“Following the February 2013 asteroid impact in Chelyabinsk, Russia, there is renewed interest in figuring out how to deal with the potential hazard of an asteroid impact,” said Rozitis. “Understanding what holds these asteroids together can inform strategies to guard against future impacts.”
This research reveals some potential techniques, such as a kinetic impactor which would deploy a massive object on a collision course with the asteroid, could exacerbate the impact’s effects. For example, this technique could destabilize the cohesive forces keeping the asteroid together, causing it to break apart into several threatening asteroids headed for Earth.
This may be what occurred with the asteroid P/2013 R3, which was caught by the Hubble Space Telescope in 2013 and 2014 coming undone, possibly due to a collision with a meteor.
“With such tenuous cohesive forces holding one of these asteroids together, a very small impulse may result in a complete disruption,” said Rozitis.
The researchers’ findings also have implications for space exploration. For example, the European Space Agency’s Rosetta spacecraft will land on Comet 67P/Churyumov-Gerasimenko’s surface and may find a dusty surface dominated by such cohesive forces.
Quelle: University of Tennessee
Near-Earth asteroid held together by weak force
Discovery suggests better ways to deflect an incoming space rock.
Cohesive forces help hold together 'rubble-pile' asteroids when forces strong enough to overwhelm gravity are applied — shown here in a COMPUTER simulation.
One of the most infamous near-Earth asteroids is held together by forces other than just gravity and friction. RESEARCHERS have found that asteroid (29075) 1950 DA is a loose blob of particles that clot together much as Moon dust collects on astronauts’ spacesuits.
Any mission to divert an asteroid on a collision course with Earth would need to take these newfound cohesive forces into account, suggest the findings, published in Nature1 on 14 August. This means that gently nudging an asteroid onto a new trajectory is potentially a safer option than blasting it to smithereens, Armageddon-style.
“You’d want to avoid interacting with the asteroid directly,” says Ben Rozitis, a planetary scientist at the UNIVERSITY of Tennessee in Knoxville, and a co-author of the study.
RESEARCHERS have suspected that undetected cohesive forces help to hold some asteroids together — especially ‘rubble-pile’ asteroids, which are agglomerations of dirt and rock2. Some of these rotate slowly enough for the gravitational attraction between the particles to hold them together. But for faster-spinning asteroids, centrifugal forces would overwhelm the gravitational pull and rip the rocks APART.
The fast-spinning 1950 DA will pass close by Earth in the year 2880. At one point, the odds of its hitting Earth were estimated to be as high as 1 in 300 (ref. 3), but more recent observations have lowered that risk to 1 in 4,000 (ref. 4).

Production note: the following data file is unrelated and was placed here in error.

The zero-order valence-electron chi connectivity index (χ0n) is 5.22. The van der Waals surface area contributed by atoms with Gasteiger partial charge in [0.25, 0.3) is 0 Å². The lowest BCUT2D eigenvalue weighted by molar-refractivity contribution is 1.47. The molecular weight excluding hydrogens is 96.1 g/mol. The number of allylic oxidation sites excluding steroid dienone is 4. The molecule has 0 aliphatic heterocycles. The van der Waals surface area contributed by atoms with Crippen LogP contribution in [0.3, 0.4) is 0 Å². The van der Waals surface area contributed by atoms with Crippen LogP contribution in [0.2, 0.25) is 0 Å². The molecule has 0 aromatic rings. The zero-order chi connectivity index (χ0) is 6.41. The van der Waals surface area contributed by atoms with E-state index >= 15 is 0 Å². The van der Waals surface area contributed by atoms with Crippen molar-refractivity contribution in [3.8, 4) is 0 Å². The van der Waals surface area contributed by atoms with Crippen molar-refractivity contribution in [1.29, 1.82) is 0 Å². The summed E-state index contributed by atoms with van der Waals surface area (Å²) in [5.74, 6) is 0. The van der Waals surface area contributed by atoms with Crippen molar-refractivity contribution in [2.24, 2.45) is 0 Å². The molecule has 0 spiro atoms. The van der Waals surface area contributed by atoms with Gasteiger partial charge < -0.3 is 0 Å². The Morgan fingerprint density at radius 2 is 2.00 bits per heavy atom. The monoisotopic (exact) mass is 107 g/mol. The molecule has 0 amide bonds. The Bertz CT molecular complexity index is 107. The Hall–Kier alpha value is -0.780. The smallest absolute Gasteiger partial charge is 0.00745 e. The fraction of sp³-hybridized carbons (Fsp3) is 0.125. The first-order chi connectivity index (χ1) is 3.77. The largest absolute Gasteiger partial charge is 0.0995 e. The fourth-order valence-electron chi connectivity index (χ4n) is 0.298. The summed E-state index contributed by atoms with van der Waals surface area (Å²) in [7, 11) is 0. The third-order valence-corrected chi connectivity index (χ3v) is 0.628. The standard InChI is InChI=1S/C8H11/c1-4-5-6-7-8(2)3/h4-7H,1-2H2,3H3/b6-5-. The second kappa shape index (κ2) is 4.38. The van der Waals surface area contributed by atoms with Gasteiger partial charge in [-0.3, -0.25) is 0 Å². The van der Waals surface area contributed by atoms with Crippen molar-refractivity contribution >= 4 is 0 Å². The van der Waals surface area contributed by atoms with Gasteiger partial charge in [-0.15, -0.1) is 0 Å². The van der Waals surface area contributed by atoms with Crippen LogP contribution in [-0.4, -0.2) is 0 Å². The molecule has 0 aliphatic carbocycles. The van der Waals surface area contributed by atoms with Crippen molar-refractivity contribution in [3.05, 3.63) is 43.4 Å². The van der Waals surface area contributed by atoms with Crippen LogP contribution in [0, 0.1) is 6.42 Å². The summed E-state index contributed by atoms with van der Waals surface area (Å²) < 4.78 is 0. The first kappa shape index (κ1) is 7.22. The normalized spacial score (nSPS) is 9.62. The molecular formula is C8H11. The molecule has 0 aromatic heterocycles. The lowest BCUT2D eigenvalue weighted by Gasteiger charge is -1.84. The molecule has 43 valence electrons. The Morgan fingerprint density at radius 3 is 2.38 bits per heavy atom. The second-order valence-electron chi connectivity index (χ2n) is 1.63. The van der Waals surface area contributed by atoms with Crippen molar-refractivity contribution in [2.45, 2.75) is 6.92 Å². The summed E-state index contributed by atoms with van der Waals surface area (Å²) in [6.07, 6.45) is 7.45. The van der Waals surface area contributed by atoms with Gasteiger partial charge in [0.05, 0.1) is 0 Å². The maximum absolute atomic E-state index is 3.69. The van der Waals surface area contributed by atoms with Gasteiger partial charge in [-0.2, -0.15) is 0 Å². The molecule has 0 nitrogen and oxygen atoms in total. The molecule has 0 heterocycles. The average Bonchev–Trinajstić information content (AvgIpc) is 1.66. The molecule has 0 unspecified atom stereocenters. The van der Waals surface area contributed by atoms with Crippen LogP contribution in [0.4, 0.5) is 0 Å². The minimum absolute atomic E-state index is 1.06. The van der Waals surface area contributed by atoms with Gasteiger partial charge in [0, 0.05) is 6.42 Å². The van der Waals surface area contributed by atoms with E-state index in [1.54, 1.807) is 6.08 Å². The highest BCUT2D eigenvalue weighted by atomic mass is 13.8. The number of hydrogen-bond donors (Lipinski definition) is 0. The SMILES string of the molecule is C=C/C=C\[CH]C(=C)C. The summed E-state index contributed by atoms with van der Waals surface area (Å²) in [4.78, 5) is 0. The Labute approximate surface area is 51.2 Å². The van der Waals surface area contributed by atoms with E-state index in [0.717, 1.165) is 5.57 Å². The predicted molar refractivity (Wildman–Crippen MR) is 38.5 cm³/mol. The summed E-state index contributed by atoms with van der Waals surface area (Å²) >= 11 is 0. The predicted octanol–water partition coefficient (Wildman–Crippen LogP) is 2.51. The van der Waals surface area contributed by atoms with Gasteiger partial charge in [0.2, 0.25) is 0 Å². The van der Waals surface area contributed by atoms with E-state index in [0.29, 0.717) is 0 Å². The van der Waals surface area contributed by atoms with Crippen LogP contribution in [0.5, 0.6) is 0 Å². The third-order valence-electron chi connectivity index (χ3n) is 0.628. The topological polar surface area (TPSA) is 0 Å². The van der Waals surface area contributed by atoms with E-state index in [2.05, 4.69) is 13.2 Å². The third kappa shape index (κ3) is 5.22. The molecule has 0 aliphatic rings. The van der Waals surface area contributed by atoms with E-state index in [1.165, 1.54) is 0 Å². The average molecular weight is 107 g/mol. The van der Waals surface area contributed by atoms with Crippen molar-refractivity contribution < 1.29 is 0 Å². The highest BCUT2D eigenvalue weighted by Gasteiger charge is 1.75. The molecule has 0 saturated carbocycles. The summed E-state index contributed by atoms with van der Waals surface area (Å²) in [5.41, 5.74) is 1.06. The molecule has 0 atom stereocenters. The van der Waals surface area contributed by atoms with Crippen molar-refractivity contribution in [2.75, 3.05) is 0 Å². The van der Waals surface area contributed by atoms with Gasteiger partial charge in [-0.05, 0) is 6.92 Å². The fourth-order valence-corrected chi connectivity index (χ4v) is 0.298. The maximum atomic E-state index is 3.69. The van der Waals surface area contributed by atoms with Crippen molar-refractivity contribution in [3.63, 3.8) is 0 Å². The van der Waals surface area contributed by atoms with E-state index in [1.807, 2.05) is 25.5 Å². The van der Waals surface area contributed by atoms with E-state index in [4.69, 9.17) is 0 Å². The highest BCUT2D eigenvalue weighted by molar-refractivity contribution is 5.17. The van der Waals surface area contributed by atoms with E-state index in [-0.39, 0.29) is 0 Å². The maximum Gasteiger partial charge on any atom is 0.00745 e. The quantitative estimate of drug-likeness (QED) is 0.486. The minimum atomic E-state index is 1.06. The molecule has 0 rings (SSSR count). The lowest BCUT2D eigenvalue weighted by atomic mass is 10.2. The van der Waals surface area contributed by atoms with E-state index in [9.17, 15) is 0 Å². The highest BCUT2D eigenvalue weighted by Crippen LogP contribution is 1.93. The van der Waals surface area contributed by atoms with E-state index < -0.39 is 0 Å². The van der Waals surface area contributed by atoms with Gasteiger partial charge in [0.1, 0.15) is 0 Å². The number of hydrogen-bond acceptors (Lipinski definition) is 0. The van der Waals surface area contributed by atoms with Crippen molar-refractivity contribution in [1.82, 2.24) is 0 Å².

Using information about how sunlight nudges the rock through space, along with measurements of its shape and the thermal properties of its surface, Rozitis and his team calculated its density. The rock turned out to be surprisingly lightweight, at just 1.7 times the density of WATER. That implied that the 1.3-kilometre-wide rock contains a lot of empty space, making it one of the rubble-pile group, Rozitis says.
If 1950 DA is a rubble-pile asteroid, then something more than gravitational attraction must be holding it together as it spins around. Calculations suggest it could SPIN no faster than about once every 2.2 hours if it were held together by gravity alone, but the asteroid goes faster than that, once every 2.1 hours. The researchers calculated that cohesive forces, exerting no more pressure than a coin resting in the palm of a hand, must be at work.
Understanding such forces could be important for NASA’s plan to drag an asteroid into lunar orbit to study it, or for commercial companies that claim they plan to mine asteroids, says Daniel Scheeres, an aerospace ENGINEER at the UNIVERSITY of Colorado Boulder.
The forces would also be important if an asteroid were discovered to be heading towards Earth. One leading strategy to deflect it is a ‘gravity tractor’, a spacecraft that would fly alongside the asteroid, using its gravitational to pull the rock onto a new trajectory. Such an approach would be preferable to blasting the asteroid APART, says Rozitis, because nobody knows exactly how the cohesion would affect how the fragments blast apart.
“I just hope that an asteroid on a collision course with Earth will not be SPINNING rapidly and it will not be a rubble-pile asteroid,” says Bong Wie, an aerospace engineer at Iowa State University in Ames.